Most of the debate over alimony reform, which just passed the Florida Senate and could be debated on the House floor this week, has centered on the financial implications the bill would have on Florida’s families. Yet there has been a troubling lack of debate over a recently added component that could be far more damaging.
Last month, Sen. Tom Lee, R-Brandon, sponsored a committee amendment that significantly changed the nature of the alimony reform bill (SB 718) by declaring equal time-sharing as being presumptively in children’s best interest, with limited exceptions. Fifty-fifty time-sharing is ideal, and sounds like a great idea in theory. But as with the rest of the bill, the devil’s in the details.
Spouses who have already negotiated time-sharing based upon the best interests of the children may find themselves dragged back to court as the person paying alimony decides that 50-50 time-sharing, and the accompanying reduction in child support obligation, is a great idea, whether that parent is prepared to be a parent half the time or not.
Our argument against this bill from the start has been that it would create uniform rules where flexibility is needed. No more so is this true than when it comes to making child custody arrangements. What Sen. Lee proposes would unwind parameters that have worked well for years.
In 1994, the Legislature abolished the “Tender Years Doctrine,” calling it an impermissible gender-based preference for the mother as custodian of a child of “tender years.” Instead, the Legislature clarified that the primary consideration in determining custody and visitation should be which parent had the bulk of the day-to-day care of the children. The historic caretaker typically became the “primary residential parent” and a presumption was created against “rotating custody” — equal time-sharing. The presumption was based upon the opinions of many mental health professionals, who felt that, generally speaking, it was in the best interests of children to have a “primary” home with a “primary” room, etc. Child support calculations reflected the time spent with the child(ren).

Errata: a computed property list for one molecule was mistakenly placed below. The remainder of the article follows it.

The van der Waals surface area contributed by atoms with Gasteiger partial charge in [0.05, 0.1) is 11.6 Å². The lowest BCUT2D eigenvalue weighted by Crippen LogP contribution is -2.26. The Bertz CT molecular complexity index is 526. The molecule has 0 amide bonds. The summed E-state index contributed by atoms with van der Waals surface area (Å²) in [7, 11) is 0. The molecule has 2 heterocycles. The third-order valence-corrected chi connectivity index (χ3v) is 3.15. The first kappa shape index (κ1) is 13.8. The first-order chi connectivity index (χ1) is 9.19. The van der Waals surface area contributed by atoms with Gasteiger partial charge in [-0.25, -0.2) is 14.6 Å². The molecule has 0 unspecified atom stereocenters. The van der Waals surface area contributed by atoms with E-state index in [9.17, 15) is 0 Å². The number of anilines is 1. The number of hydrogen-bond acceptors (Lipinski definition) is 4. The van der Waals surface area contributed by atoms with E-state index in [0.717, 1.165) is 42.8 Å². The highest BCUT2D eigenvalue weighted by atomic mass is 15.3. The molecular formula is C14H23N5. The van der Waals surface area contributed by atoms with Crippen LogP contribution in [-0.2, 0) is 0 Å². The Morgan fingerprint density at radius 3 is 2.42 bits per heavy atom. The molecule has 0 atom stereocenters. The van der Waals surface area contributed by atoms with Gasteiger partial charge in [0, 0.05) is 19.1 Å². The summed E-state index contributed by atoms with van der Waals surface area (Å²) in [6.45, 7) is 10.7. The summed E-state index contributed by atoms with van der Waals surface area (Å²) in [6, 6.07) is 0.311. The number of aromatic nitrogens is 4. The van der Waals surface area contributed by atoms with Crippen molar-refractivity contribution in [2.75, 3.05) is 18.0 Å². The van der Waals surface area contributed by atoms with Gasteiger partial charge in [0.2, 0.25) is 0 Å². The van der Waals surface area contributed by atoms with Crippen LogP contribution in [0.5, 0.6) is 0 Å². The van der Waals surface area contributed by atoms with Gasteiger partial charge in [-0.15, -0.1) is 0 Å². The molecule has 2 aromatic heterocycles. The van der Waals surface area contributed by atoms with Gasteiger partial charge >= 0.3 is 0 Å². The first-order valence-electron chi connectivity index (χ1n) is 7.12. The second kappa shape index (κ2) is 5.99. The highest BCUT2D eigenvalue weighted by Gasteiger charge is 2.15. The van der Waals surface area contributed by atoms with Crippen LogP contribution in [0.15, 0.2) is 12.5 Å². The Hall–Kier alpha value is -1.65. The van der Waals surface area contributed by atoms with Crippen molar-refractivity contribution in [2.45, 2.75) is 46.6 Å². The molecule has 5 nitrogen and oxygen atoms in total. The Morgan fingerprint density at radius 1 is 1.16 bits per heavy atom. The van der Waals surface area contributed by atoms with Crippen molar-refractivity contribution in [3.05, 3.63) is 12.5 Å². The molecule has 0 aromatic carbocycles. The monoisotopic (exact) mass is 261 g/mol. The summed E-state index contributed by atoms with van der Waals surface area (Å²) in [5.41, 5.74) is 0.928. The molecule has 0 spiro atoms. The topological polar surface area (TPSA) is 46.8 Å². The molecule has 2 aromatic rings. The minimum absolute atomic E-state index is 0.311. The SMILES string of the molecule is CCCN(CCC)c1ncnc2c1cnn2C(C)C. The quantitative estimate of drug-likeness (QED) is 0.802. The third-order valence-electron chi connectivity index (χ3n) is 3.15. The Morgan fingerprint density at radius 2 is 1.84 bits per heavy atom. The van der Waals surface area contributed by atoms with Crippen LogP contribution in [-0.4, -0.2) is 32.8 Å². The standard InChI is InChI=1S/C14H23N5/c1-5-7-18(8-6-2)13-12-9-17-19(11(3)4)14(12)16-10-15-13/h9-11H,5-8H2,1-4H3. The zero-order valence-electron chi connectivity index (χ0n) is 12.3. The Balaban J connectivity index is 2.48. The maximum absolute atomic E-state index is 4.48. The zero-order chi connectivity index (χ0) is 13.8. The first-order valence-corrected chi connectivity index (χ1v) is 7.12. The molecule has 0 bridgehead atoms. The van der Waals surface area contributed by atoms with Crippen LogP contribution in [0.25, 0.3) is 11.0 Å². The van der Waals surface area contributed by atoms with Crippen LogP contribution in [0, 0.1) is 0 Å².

In 2008, the Legislature abolished use of the words “custody,” “visitation” and “primary residential parent” in family law actions. “Visitation” was replaced with “time-sharing.” The presumption against “rotating custody” was removed, and parents had to create a “parenting plan,” as opposed to following recommended court guidelines.
In 2010, the Legislature further reduced child support by making the number of overnight visits a variable in the calculation. In a marriage where Dad has been the traditional breadwinner, earning $100,000 annually, and Mom does not earn, but is employable and could earn $25,000 annually, child support for two children would be $1,566 per month if Dad had 30 percent of the overnights.
Under the 2013 bill, in this example the number of overnights would change to 50 percent, and the monthly support would drop to $902. Because the traditional breadwinner would have equal time-sharing, he would incur higher child care costs, and the historic caregiver would have to pay 22 percent of these costs, further diminishing the funds available for support of the child(ren).
Any changes in Florida alimony law should reinforce the discretion allowed to trial courts, not eliminate it. This can be established by creation of fair alimony guidelines instead of draconian rules. SB 718 is neither fair nor well thought-out.
If equal time-sharing becomes the rule, spouses will end up with a serious reduction in funds available to support children. Although divorce is supposed to leave spouses in the same general condition they enjoyed during the marriage, this rarely happens anymore. But the most serious and immediate harm would be to children with a parent whose resources the state has severely restricted and diminished.
Eddie Stephens is an attorney with Ward, Damon, Posner, Pheterson and Bleau. He is board certified in family and marital law.